By Don Lindsey

Through my parents’ eyes.
By: Don Lindsey.

Even though it was 42 years before I was born, 1932 was a very good year for me. That may sound strange, so I’ll explain. My parents were both born that year and obviously I wouldn’t be here without them and because of that, I would argue that 1932 was one of the most important years of my life.

It all started on January 12th of that year when my mother, Wanda was born. The oldest of four, she was responsible for helping my grandmother run the household and also for helping my grandfather manage a lot of the farming on the family’s property. She has always had a great work ethic and it’s my belief that it all started on that farm.

My father, Rocky, came along on April 21st. His father passed away when dad was 6 months old leaving my grandmother to raise him and his three sisters. This made my father “man of the house” and he took the job seriously working paper routes and odd jobs to help his mother out in the financial department. As with my mother, pop has always had desire to work as hard as he could, and I also contribute that to his upbringing.

After my mother graduated high school, she went into nurses training. When she graduated, there weren’t a lot of jobs open for her, so she took an office job as a secretary. My father, who struggled in high school, went into the Navy at 18 as a medic and received his diploma that way. This was during the Korean War and while he never saw any action, his service to the country opened something in him that drew him to public service. After serving his four years and getting an honorable discharge, he returned home and eventually became a police officer in our home town of Dayton Ohio. I’ve written before about their previous marriages and my siblings that were produced from those relationships. I’ve written about how they met, married and had me so I’ll focus more on the fascinating life that these two folks have lived and how the world that they live in has changed so much.

They are from the World War II era and remember when Pearl Harbor was attacked. They saw how the country came together to support the war effort and were moved by the patriot tone of the country at that time. It’s one of the reasons my dad went into the military when the Korean War was on going. He wanted to serve and make a difference. That may have been a key reason my mother went into nursing. She’s always had a knack to help and speaks about how the second world war shaped her patriotic view towards our nation. During the 1950’s my mother was starting a family and my father was starting his career as a police officer. When the next decade came around they started to see a direct change in the climate both socially and politically. My father talks about riots in the city he swore to protect as well as other riots across the country. He talks about his disdain for the Kennedy and Martian Luther King assassinations and how much the deaths of those two men set back a lot of the progress that could have been made through peaceful conversations. My mother has echoed the same sentiments and still remembers where she was when she heard about the tragedies. It still has an effect on her and you can hear it in her voice and see it in her eyes when she talks about it.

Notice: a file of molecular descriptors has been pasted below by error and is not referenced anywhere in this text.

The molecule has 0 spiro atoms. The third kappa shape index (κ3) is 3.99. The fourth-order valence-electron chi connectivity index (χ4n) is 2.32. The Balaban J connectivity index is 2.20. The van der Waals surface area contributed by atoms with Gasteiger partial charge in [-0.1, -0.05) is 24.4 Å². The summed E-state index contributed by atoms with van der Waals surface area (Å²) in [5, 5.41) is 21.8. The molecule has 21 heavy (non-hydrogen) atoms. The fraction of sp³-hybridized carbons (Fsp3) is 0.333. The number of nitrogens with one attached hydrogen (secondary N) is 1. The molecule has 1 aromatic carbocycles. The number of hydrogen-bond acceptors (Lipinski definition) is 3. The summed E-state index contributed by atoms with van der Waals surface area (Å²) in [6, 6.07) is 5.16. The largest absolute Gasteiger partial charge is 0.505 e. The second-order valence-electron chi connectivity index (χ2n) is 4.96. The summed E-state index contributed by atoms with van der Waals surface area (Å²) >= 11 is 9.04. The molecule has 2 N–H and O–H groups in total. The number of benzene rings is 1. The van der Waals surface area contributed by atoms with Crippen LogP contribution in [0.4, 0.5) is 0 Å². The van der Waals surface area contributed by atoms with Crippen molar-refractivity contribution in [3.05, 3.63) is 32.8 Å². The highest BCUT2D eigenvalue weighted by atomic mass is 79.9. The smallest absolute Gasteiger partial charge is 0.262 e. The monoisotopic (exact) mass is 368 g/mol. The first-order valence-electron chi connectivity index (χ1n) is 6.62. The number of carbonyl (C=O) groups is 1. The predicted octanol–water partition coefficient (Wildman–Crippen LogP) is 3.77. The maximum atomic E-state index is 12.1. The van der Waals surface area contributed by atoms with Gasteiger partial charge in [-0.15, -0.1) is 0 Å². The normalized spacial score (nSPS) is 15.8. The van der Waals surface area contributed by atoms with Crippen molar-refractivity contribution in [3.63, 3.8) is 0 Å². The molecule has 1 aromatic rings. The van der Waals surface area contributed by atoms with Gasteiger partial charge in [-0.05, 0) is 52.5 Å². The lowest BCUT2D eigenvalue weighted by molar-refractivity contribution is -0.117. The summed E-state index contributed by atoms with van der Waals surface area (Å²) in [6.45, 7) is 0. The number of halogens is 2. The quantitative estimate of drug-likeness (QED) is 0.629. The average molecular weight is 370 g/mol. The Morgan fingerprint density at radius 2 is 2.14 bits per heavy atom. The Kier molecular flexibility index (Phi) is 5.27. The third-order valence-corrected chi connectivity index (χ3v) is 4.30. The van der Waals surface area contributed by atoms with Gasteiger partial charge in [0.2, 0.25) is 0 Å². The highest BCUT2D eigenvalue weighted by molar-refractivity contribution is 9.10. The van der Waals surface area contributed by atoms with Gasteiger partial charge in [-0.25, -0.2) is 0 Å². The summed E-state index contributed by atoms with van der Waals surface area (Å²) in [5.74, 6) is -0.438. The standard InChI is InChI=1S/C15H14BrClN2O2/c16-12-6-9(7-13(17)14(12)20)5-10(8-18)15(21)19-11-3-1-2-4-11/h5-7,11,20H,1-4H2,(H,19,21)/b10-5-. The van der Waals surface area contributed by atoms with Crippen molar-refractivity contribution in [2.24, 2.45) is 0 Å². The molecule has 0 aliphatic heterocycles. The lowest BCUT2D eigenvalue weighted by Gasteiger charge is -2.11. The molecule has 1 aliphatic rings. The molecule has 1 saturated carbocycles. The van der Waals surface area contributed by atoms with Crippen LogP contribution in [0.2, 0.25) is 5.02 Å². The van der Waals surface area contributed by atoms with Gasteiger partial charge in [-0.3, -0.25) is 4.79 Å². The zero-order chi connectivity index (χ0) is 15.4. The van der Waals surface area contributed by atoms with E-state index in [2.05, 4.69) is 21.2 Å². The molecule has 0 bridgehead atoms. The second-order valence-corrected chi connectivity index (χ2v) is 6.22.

The 70’s saw my father leave the police force. He and my mother owned a bar shortly after I was born which seems appropriate considering that at 42, having a baby may have drove them to drinking so why not buy a bar? In all seriousness, my birth marked an obvious change in both of their lives and I became the center of their attention. There wasn’t nothing that they would not do for me and every time I’ve struggled, they’ve been there to pick me up. The 80’s and 90’s saw them be excellent parents giving me every opportunity they could to succeed. I squandered a lot of those and regret that but what I did hold on to is the sense of knowing right from wrong, something that I am passing on to my children.